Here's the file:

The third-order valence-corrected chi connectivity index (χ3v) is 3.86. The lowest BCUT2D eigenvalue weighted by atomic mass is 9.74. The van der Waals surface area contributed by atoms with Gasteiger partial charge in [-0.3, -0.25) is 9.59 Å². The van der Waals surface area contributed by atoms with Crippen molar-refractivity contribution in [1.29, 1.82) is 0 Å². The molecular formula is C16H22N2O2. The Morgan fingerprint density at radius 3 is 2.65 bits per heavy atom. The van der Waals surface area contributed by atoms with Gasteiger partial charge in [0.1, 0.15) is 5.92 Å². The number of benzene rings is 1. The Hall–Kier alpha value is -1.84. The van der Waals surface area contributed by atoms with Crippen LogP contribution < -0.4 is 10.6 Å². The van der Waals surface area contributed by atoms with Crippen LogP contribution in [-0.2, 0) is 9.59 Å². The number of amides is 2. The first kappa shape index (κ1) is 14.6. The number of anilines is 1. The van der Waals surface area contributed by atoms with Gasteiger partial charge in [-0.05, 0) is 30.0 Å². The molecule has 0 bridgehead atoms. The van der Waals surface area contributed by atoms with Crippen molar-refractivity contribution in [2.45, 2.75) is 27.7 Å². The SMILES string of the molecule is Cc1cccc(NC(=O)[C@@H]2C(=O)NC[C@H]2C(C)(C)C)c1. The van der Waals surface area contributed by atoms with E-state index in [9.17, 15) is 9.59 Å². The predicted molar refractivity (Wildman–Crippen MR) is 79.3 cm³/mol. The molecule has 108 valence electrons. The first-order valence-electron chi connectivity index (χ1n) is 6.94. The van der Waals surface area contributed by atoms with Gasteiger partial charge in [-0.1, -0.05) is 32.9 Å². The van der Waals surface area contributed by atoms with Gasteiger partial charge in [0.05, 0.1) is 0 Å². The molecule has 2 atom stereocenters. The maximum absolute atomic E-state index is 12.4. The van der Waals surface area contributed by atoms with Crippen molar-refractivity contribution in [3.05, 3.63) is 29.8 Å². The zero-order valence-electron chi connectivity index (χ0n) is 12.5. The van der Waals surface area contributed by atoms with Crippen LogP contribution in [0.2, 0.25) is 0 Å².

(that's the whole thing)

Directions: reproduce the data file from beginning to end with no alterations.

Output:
The third-order valence-corrected chi connectivity index (χ3v) is 3.86. The lowest BCUT2D eigenvalue weighted by atomic mass is 9.74. The van der Waals surface area contributed by atoms with Gasteiger partial charge in [-0.3, -0.25) is 9.59 Å². The van der Waals surface area contributed by atoms with Crippen molar-refractivity contribution in [1.29, 1.82) is 0 Å². The molecular formula is C16H22N2O2. The Morgan fingerprint density at radius 3 is 2.65 bits per heavy atom. The van der Waals surface area contributed by atoms with Gasteiger partial charge in [0.1, 0.15) is 5.92 Å². The number of benzene rings is 1. The Hall–Kier alpha value is -1.84. The van der Waals surface area contributed by atoms with Crippen LogP contribution < -0.4 is 10.6 Å². The van der Waals surface area contributed by atoms with Crippen LogP contribution in [-0.2, 0) is 9.59 Å². The number of amides is 2. The first kappa shape index (κ1) is 14.6. The number of anilines is 1. The van der Waals surface area contributed by atoms with Gasteiger partial charge in [-0.05, 0) is 30.0 Å². The molecule has 0 bridgehead atoms. The van der Waals surface area contributed by atoms with Crippen molar-refractivity contribution in [2.45, 2.75) is 27.7 Å². The SMILES string of the molecule is Cc1cccc(NC(=O)[C@@H]2C(=O)NC[C@H]2C(C)(C)C)c1. The van der Waals surface area contributed by atoms with E-state index in [9.17, 15) is 9.59 Å². The predicted molar refractivity (Wildman–Crippen MR) is 79.3 cm³/mol. The molecule has 108 valence electrons. The first-order valence-electron chi connectivity index (χ1n) is 6.94. The van der Waals surface area contributed by atoms with Gasteiger partial charge in [-0.1, -0.05) is 32.9 Å². The van der Waals surface area contributed by atoms with Gasteiger partial charge in [0.05, 0.1) is 0 Å². The molecule has 2 atom stereocenters. The maximum absolute atomic E-state index is 12.4. The van der Waals surface area contributed by atoms with Crippen molar-refractivity contribution in [3.05, 3.63) is 29.8 Å². The zero-order valence-electron chi connectivity index (χ0n) is 12.5. The van der Waals surface area contributed by atoms with Crippen LogP contribution in [0.2, 0.25) is 0 Å².